– How many times was Andy Dalton going to go for the home run, rather than look for a single? Yes, let’s use a mixed sports analogy here in describing the quarterback of the Cincinnati Bengals. Dalton’s three interception were inexcusable in the Bengals’ loss to the Houston Texans. Particularly his fourth quarter bomb to Houston’s Danieal Manning with seven minutes remaining. That’s what sealed the loss. Forget the pass to Texans defensive lineman J.J. Watt, which was a freak of athletic nature. But his final two interceptions really were boneheaded picks, something only a rookie would do. On the flip side, I liked T.J. Yates’ game and Arian Foster. I can see the Texans doing well against the Baltimore Ravens. And on that note …

I’m going to follow up with my picks for the divisional playoffs later today. It’ll be the first time I pick for, or against, the Patriots. So there’s that. Check it out.

Super Bowl pick: The Steelers need to pack it up

Aaron Rodgers is bound to bring a bowl to Green Bay. Might as well be now.

The way Aaron Rodgers is playing, he is deserving of the NFL’s MVP honors right now. The Chico, California-bred Rodgers (shout out to Chico State!) is completing 71 percent of his passes in three postseason games for 790 yards, six scores and two interceptions. The one bad apple, that drove down his quarterback rating to a measly 109.2 in the postseason, was last week’s NFC championship game against the Chicago Bears in which he threw both of his two interceptions and didn’t throw a touchdown.
Continue reading “Super Bowl pick: The Steelers need to pack it up”

Worst Super Bowl ever

Some are saying it was the best Super Bowl ever, and I’m saying it was the worst. As exciting as the fourth quarter was, the whole thing was ruined for me by the worst officiating I’ve ever seen in a Super Bowl. Pittsburgh had a lot of help. If this was an NBA game, I would’ve been convinced it was fixed. I have a little more confidence in the NFL, but that’s the only thing stopping me from saying that.

Exhibit A – there was a clear and obvious block in the back on James Harrison’s length-of-the-field touchdown return. There’s seven points off the board. Exhibit B – an awful roughing the passer call that gave the Steelers a first down and eventually led to a field goal. That would’ve been a bad call in a regular season game, but was truly terrible in the Super Bowl.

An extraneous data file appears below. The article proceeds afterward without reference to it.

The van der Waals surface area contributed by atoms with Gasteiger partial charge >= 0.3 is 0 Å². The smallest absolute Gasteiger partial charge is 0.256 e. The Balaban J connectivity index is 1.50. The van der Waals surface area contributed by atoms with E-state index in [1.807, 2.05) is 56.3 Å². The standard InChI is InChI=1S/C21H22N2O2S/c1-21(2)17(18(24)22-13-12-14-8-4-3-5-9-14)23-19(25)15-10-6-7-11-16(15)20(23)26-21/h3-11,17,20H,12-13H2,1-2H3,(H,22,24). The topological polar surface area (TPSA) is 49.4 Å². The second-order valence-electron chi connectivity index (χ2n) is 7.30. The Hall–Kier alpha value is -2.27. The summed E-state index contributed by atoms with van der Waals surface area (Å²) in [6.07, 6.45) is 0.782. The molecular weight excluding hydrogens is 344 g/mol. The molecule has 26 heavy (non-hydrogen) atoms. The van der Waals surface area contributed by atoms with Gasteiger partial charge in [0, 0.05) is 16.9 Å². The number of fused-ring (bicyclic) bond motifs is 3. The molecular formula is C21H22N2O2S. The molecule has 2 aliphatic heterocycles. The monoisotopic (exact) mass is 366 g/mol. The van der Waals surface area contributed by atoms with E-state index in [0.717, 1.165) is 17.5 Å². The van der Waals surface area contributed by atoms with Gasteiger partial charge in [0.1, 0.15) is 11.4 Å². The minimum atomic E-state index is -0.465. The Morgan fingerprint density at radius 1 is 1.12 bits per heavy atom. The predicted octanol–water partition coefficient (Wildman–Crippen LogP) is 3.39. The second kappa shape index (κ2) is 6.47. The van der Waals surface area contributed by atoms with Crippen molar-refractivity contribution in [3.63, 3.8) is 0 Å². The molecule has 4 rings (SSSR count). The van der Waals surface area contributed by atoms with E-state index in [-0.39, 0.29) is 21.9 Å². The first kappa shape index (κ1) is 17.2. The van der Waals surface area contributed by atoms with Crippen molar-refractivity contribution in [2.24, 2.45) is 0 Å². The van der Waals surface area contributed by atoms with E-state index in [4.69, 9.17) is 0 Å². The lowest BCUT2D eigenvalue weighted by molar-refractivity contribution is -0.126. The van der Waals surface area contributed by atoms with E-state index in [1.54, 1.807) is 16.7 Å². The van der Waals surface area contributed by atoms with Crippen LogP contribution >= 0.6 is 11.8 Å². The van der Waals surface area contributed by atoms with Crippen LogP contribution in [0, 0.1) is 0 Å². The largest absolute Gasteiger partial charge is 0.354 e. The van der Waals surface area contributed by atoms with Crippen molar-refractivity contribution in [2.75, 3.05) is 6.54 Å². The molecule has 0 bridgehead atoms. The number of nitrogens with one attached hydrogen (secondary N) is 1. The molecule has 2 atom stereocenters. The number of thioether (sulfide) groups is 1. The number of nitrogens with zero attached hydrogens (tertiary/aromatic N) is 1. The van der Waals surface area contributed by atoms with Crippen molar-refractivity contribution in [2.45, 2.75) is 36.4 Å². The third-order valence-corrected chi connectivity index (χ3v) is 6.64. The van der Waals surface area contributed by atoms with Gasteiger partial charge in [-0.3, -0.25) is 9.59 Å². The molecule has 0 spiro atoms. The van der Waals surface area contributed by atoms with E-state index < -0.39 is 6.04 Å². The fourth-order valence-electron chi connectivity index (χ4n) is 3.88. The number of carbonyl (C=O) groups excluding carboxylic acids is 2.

Exhibit C – same drive, roughing the kick….field goal holder??? I’m not quite sure when that became a penalty. It sounds vaguely familiar, but that can’t be in keeping with the spirit of the rule, can it? He hardly roughed him up. Exhibit D – the first Kurt Warner fumble, that was overturned after a review. They got the call right, but it was so obvious that the Cardinals shouldn’t have had to waste a challenge on it.

Every one of those bother me, but I’m able to look past them. To not review a questionable fumble call, with seconds remaining in the game, the game being the freaking Super Bowl, is inexcusable. Initially I thought it was a fumble, and I understand the call. But the replay looked different. I thought the ball may still have been in his hand (and I wasn’t the only one) and that there was a real good chance the call was overturned. Needless to say I was pretty surprised when they didn’t bother to look at it!

NFL Head of Officials Mike Pereira’s lame excuse was that “the booth” reviewed it and found it to be a fumble. Well fantastic, but their job isn’t to make the calls, it’s to tell the actual referees who are working the game whether a call is close enough to take a look at. Clearly this was, if only for the importance of the moment. Say the Cardinals get the ball back, plus the 15 yard penalty for taking of a helmet, you’re looking at a 29-yard toss into the endzone with Larry Fitzgerald on your side. It’s a long shot, sure, but it would’ve had a chance, and sure would’ve been fun.

In the interest of full disclosure, I was rooting for the Cardinals. But in general, I’m more of a Steelers fan. I just thought it was a better story if Arizona finally won a championship. (Side note: It also bothered me that the Super Bowl winning team had three different players throw punches in the game. Has that ever happened before? Stay classy, Pittsburgh.) I’m not saying the Steelers don’t deserve it. But that left a real bad taste in my mouth.